Friday, January 23, 2015

Movie Review: Baby

Neeraj Pandey’s films are a mixture of old school Bollywood formula, slickly modern execution and occasionally intense suspense that doesn't skimp on social commentary and bombastic tones. His films don’t have clueless idiots with walkie talkies pretending to be commandoes. They have reasonably realistic depiction of police work and ludicrous ‘holy cow that was awesome’ thrills.

His latest venture Baby is another perfectly outlandish and white knuckled action thriller - a seemingly intelligent but cleverly mindless piece of well-oiled escapism that delivers several crowd-pleasing moments of action mayhem. And Pandey does it in such style and a breakneck pace that one can't help but enjoy the ride. Sure, most of the plot points in Baby come dangerously close to the utter stupidity found in films like Holiday, and various action beats will get your eyeballs rolling, but it’s very entertaining. It’s also a rare piece of event cinema - because how many Akshay Kumar movies turn out to be anything besides awful?

Baby is supposedly based on real life missions and characters, but the disclaimer before the movie mentions that all characters and events in the film are fictitious. It’s probably Pandey pulling the prank that the Coens did in Fargo, but more on that later.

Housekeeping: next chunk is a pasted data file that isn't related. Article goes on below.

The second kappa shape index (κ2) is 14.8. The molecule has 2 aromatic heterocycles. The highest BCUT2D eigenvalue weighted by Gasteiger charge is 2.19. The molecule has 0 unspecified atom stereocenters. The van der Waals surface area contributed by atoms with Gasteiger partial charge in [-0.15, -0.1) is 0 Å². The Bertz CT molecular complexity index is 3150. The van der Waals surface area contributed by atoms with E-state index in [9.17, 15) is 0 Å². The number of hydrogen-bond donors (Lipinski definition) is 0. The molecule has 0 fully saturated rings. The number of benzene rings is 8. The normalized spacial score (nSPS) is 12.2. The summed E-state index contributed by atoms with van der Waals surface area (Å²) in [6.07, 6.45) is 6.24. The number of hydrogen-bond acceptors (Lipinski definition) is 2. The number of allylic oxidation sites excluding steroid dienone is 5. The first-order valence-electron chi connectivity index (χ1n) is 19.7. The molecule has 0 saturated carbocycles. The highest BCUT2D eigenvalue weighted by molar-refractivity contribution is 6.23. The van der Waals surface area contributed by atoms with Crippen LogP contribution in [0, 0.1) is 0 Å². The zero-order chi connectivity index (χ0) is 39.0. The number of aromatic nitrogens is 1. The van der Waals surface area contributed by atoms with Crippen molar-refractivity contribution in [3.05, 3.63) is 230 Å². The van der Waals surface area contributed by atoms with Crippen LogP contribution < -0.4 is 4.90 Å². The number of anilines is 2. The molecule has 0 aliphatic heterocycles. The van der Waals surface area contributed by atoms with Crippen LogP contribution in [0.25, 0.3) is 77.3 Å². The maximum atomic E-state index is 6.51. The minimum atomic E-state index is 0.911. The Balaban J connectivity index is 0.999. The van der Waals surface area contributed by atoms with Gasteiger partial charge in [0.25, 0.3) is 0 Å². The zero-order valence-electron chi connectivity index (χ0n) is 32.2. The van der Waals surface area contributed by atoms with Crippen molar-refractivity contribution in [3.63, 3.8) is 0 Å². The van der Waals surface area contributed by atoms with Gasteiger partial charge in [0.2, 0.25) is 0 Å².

We’re introduced to the grave and grim voiceover of Danny as Feroze Khan, the chief of a super-secret-undercover-counter intelligence-rapid action-surveillance savvy-first encounter-assault recon-I spy-antiterrorist unit named Baby. Feroze tells us that Baby has been the most successful force against Pakistan based terrorism, and since 2008 it has dismantled several terrorist attacks in the country. The film chronicles Baby’s final mission, starring Akshay Kumar as Ajay chasing Kay Kay’s Kasab-like escaped terrorist Bilal Khan. Ajay’s hunt for Bilal takes him (and us) through seedy streets in Bombay, the bylanes of Turkey, the mountains of Nepal, and the desert sand of the Saudi Arabia. Also in the mix is a nutty, India bashing, hate spewing Mullah Maulana Mohammad (played by Pakistani actor Rasheed Naz), a not so subtle derivation of LeT’s Zaki ur Rehman Lakhwi.

If you thought Special 26 seemed threadbare, Baby ups the body count and delivers the goods when it comes to gritty action, non-stop thrills, mood and style. What mainly works here is the sense of urgency and Pandey’s ballsy choice of weeding out the unnecessary bullshit. Our hero sticks to the mission instead of veering out for a few item numbers, and even though he’s larger than life he remains in a fairly realistic mode, doing fairly believable (for Bollywood standards) things. This is a mainstream film but there is no slo mo bullet time rubbish. There’s some interesting hand-to-hand combat, and Pandey somehow manages to still make all the grittiness and realism work on the commercial level. It’s quite refreshing to see a film that caters to its target audience and at least tries to not insult it.